There are plenty of people who like my third novel, SONGMASTER ,despite the fact that it's structurally flawed. HART'S HOPE also has some terrible structural flaws that were introduced for reasons that made sense at the time. Now I know what the problems were and I should have never gotten sucked into such a trap. But I'm not going to rewrite it. It has its audience. If people can get through the boredom of the first sixty pages or so, then they find one of my best books hidden in there. But if they can't deal with it? It's not worth going back and fiddling. I'd rather spend my time writing a new book.

When I look through the plays of Shakespeare, the novels of Mark Twain, Charles Dickens, Jane Austen, my idols, there are flaws aplenty. There are scenes in Shakespeare that are obviously there just so a character can change costumes. Or they're there because you have to have something for the clown or else he'll get ticked off and leave the company. And there are scenes that just clunk. So what? Shakespeare was a wonderful writer who learned as he got older. You do what you care about at the time and do the best you can at any given moment.

Do you think interactive media will supplant print media?

OSC Answers
In interactive media, the game element is wonderful and there's a strong storytelling element in it. People keep talking about wanting more and more interactive games, and there are some that are truly interactive, but they aren't the most popular ones.

It's like that wonderful story by Alan Rodgers in which this guy is given these cookies to eat, but they're composed of his own fat. Magically, he's become thin, but he has to keep eating these cookies because it's his own self that he's consuming. The cookies are ultimately unsatisfying. That's what truly interactive fiction would be. It wouldn't feed our need for story.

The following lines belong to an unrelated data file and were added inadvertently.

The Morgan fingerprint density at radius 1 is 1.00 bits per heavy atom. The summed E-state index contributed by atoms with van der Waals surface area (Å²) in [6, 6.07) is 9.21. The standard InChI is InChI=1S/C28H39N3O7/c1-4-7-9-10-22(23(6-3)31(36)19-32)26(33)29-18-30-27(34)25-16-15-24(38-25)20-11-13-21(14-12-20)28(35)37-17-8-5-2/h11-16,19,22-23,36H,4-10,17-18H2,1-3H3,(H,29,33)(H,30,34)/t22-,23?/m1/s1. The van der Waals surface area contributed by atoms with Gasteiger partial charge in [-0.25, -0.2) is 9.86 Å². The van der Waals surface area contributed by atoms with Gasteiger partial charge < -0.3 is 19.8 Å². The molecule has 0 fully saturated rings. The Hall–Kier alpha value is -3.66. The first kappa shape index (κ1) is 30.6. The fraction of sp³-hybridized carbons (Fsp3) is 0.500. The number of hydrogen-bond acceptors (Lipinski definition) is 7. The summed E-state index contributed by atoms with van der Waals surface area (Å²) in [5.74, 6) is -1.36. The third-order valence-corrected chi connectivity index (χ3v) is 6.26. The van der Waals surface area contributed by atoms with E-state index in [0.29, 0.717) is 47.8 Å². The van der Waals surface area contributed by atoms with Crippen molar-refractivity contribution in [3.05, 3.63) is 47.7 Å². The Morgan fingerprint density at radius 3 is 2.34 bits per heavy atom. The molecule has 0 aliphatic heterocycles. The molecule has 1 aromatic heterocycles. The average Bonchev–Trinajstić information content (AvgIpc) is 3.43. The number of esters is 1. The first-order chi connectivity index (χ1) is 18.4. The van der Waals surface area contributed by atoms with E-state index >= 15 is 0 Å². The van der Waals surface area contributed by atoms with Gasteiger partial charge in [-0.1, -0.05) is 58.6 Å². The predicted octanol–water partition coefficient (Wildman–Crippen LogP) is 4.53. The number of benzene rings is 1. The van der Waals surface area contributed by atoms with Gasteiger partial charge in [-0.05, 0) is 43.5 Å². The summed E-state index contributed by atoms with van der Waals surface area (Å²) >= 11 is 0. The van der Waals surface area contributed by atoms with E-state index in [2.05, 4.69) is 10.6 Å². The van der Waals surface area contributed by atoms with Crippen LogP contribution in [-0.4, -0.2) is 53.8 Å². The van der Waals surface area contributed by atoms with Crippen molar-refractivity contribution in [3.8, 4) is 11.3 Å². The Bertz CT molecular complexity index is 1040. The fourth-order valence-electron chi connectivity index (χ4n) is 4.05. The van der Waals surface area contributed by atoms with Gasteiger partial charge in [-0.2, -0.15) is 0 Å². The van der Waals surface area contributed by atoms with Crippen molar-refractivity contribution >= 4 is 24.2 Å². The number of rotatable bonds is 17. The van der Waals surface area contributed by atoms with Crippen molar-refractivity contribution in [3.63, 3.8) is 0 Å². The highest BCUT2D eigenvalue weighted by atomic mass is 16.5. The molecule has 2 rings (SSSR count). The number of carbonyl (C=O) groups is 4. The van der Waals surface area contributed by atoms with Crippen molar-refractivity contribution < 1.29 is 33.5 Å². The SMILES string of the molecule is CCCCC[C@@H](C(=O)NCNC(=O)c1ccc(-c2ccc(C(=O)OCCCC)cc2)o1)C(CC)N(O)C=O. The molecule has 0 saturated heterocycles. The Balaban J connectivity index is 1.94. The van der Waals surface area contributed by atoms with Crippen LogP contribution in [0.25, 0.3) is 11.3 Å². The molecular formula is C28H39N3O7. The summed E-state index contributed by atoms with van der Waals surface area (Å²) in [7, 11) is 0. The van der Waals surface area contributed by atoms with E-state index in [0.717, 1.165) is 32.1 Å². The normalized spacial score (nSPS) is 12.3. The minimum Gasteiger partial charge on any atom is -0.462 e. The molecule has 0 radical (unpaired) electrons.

The reason why "Quake" and "Doom" and "Duke Nuke'm" do feed our need for story is precisely because they're not interactive. They are simply devices for telling you how things happen. Everybody has to find the same tricks, everybody has to find how you beat the level. It's really not about the ostensible story, it's really about the contest between the game designer and the players to find the tricks and beat the level. And it always plays the same-- it's not interactively created at all.

You are renowned for playing Sid Meier's "Civilization" computer game.

OSC Answers
"Civilization II" is the one I play. Whether it's because they listened to my reviews of the first version or whether they're good and wise people, they've openly made the game more adaptable so that I can play the game I want. I can go in and fiddle with the "Rules.txt" file. I'm really not interested in the war-game aspect of that. It's still there, but it's trivial. I love exploring the right place to build a city, building it and growing it in the right way, outsmarting all the other computer-driven players and learning everything my people need to learn. The terrible thing is, I've learned my system and I'm just repeating it over and over again, so it's boring, but I'm addicted.

Giving up a game addiction causes withdrawal. When I travel without my computer, I have this anxiety that keeps me from sleeping because I'm not playing "Civilization." It's terrible. I don't feel that way about my fiction. I can sleep perfectly well having written nothing, but if I haven't played my game that day, I'm anxious.

Since you're such a prolific writer, how can you justify taking time out to teach workshops?

OSC Answers
I do it less and less as time goes on. I love teaching, partly because I have all these captive people who have to listen to my spiel, and partly because it's so satisfying when my students get better. I teach them the teachable techniques. Style is not teachable. The worst writing I've ever seen is from somebody trying to write with a "good" style.

But I do teach what can be taught. I teach structure. I teach, to some degree, plotting. I teach rigorous invention. And I teach point-of-view, which is a set of skills than can be acquired. I've written two instructional books, HOW TO WRITE SCIENCE FICTION AND FANTASY and CHARACTER AND VIEWPOINT. Anybody who wants to take a course from me, everything I know is in there.

Your family is obviously important to you. How do you balance the demands of writing with family?

OSC Answers
Badly. There's no good way to do it. When I'm away from home, I can concentrate better on my work, yet I can't take joy in it, because I really want to be with my family. I don't feel at peace enough to work well for long away from home. Even at home, sometimes I can work with great intensity, then surface and find that my family has been completely neglected.

But they're understanding. They're kind about it. There are other times when I don't want to write, I just want to hang out with them, and I do. Because I'm free.

I play "Civilization," I write, I do dishes. That's my life.